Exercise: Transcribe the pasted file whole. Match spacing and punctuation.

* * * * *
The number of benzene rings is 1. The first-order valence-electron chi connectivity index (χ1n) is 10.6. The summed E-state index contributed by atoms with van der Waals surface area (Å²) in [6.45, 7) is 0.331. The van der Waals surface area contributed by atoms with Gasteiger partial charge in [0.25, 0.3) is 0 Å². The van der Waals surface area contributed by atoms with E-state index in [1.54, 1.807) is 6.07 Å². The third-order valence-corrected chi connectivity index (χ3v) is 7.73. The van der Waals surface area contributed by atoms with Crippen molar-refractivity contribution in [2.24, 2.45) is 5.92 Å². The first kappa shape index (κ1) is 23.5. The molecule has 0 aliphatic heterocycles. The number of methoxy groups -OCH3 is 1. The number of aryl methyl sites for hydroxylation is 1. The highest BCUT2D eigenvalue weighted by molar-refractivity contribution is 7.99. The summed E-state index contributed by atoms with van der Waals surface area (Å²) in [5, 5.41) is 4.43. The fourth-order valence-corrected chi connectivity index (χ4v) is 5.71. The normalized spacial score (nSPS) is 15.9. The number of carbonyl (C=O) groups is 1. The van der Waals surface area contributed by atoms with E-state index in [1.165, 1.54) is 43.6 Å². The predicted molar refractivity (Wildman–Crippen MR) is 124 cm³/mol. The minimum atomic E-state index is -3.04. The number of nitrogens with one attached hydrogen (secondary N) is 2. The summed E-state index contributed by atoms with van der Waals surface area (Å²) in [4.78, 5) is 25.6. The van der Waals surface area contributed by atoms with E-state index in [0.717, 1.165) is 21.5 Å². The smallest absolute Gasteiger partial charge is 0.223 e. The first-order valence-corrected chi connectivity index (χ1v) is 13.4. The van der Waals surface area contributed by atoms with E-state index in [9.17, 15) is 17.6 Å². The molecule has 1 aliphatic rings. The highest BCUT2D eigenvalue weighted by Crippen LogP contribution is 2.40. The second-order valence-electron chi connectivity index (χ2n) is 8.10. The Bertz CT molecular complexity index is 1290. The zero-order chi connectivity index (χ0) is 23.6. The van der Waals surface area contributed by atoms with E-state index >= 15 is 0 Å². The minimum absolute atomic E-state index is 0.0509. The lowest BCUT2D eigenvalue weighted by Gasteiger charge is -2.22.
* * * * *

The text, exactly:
The number of benzene rings is 1. The first-order valence-electron chi connectivity index (χ1n) is 10.6. The summed E-state index contributed by atoms with van der Waals surface area (Å²) in [6.45, 7) is 0.331. The van der Waals surface area contributed by atoms with Gasteiger partial charge in [0.25, 0.3) is 0 Å². The van der Waals surface area contributed by atoms with E-state index in [1.54, 1.807) is 6.07 Å². The third-order valence-corrected chi connectivity index (χ3v) is 7.73. The van der Waals surface area contributed by atoms with Crippen molar-refractivity contribution in [2.24, 2.45) is 5.92 Å². The first kappa shape index (κ1) is 23.5. The molecule has 0 aliphatic heterocycles. The number of methoxy groups -OCH3 is 1. The number of aryl methyl sites for hydroxylation is 1. The highest BCUT2D eigenvalue weighted by molar-refractivity contribution is 7.99. The summed E-state index contributed by atoms with van der Waals surface area (Å²) in [5, 5.41) is 4.43. The fourth-order valence-corrected chi connectivity index (χ4v) is 5.71. The normalized spacial score (nSPS) is 15.9. The number of carbonyl (C=O) groups is 1. The van der Waals surface area contributed by atoms with E-state index in [1.165, 1.54) is 43.6 Å². The predicted molar refractivity (Wildman–Crippen MR) is 124 cm³/mol. The minimum atomic E-state index is -3.04. The number of nitrogens with one attached hydrogen (secondary N) is 2. The summed E-state index contributed by atoms with van der Waals surface area (Å²) in [4.78, 5) is 25.6. The van der Waals surface area contributed by atoms with E-state index in [0.717, 1.165) is 21.5 Å². The smallest absolute Gasteiger partial charge is 0.223 e. The first-order valence-corrected chi connectivity index (χ1v) is 13.4. The van der Waals surface area contributed by atoms with E-state index in [9.17, 15) is 17.6 Å². The molecule has 1 aliphatic rings. The highest BCUT2D eigenvalue weighted by Crippen LogP contribution is 2.40. The second-order valence-electron chi connectivity index (χ2n) is 8.10. The Bertz CT molecular complexity index is 1290. The zero-order chi connectivity index (χ0) is 23.6. The van der Waals surface area contributed by atoms with E-state index >= 15 is 0 Å². The minimum absolute atomic E-state index is 0.0509. The lowest BCUT2D eigenvalue weighted by Gasteiger charge is -2.22.